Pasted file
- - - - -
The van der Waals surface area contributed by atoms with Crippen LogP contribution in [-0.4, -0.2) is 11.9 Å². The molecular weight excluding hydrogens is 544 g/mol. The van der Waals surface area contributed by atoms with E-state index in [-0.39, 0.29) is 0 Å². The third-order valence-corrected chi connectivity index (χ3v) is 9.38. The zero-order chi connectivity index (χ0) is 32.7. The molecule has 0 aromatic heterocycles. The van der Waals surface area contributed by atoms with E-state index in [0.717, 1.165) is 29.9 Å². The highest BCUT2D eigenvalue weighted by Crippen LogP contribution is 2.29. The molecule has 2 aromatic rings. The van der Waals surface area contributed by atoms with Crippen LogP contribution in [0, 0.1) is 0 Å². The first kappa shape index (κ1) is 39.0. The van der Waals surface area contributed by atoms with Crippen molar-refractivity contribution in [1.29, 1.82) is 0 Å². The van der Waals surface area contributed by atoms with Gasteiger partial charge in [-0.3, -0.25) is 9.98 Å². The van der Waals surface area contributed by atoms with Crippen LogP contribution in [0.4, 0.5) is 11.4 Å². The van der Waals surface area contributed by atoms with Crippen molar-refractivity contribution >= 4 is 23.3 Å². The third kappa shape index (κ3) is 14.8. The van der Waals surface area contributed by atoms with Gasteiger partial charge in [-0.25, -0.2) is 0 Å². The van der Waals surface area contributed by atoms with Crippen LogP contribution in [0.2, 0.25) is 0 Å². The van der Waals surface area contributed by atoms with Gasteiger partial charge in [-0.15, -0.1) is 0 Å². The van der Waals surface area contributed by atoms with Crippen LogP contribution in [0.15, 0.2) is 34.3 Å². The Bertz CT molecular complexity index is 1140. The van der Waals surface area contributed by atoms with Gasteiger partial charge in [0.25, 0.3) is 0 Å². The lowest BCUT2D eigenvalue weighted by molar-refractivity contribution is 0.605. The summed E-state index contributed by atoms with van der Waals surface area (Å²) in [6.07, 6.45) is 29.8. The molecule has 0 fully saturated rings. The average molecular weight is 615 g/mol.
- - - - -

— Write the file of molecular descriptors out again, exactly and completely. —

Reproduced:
The van der Waals surface area contributed by atoms with Crippen LogP contribution in [-0.4, -0.2) is 11.9 Å². The molecular weight excluding hydrogens is 544 g/mol. The van der Waals surface area contributed by atoms with E-state index in [-0.39, 0.29) is 0 Å². The third-order valence-corrected chi connectivity index (χ3v) is 9.38. The zero-order chi connectivity index (χ0) is 32.7. The molecule has 0 aromatic heterocycles. The van der Waals surface area contributed by atoms with E-state index in [0.717, 1.165) is 29.9 Å². The highest BCUT2D eigenvalue weighted by Crippen LogP contribution is 2.29. The molecule has 2 aromatic rings. The van der Waals surface area contributed by atoms with Crippen LogP contribution in [0, 0.1) is 0 Å². The first kappa shape index (κ1) is 39.0. The van der Waals surface area contributed by atoms with Crippen molar-refractivity contribution in [1.29, 1.82) is 0 Å². The van der Waals surface area contributed by atoms with Gasteiger partial charge in [-0.3, -0.25) is 9.98 Å². The van der Waals surface area contributed by atoms with Crippen LogP contribution in [0.4, 0.5) is 11.4 Å². The van der Waals surface area contributed by atoms with Crippen molar-refractivity contribution >= 4 is 23.3 Å². The third kappa shape index (κ3) is 14.8. The van der Waals surface area contributed by atoms with Gasteiger partial charge in [-0.25, -0.2) is 0 Å². The van der Waals surface area contributed by atoms with Crippen LogP contribution in [0.2, 0.25) is 0 Å². The van der Waals surface area contributed by atoms with Gasteiger partial charge in [-0.15, -0.1) is 0 Å². The van der Waals surface area contributed by atoms with Crippen LogP contribution in [0.15, 0.2) is 34.3 Å². The Bertz CT molecular complexity index is 1140. The van der Waals surface area contributed by atoms with Gasteiger partial charge in [0.25, 0.3) is 0 Å². The lowest BCUT2D eigenvalue weighted by molar-refractivity contribution is 0.605. The summed E-state index contributed by atoms with van der Waals surface area (Å²) in [6.07, 6.45) is 29.8. The molecule has 0 fully saturated rings. The average molecular weight is 615 g/mol.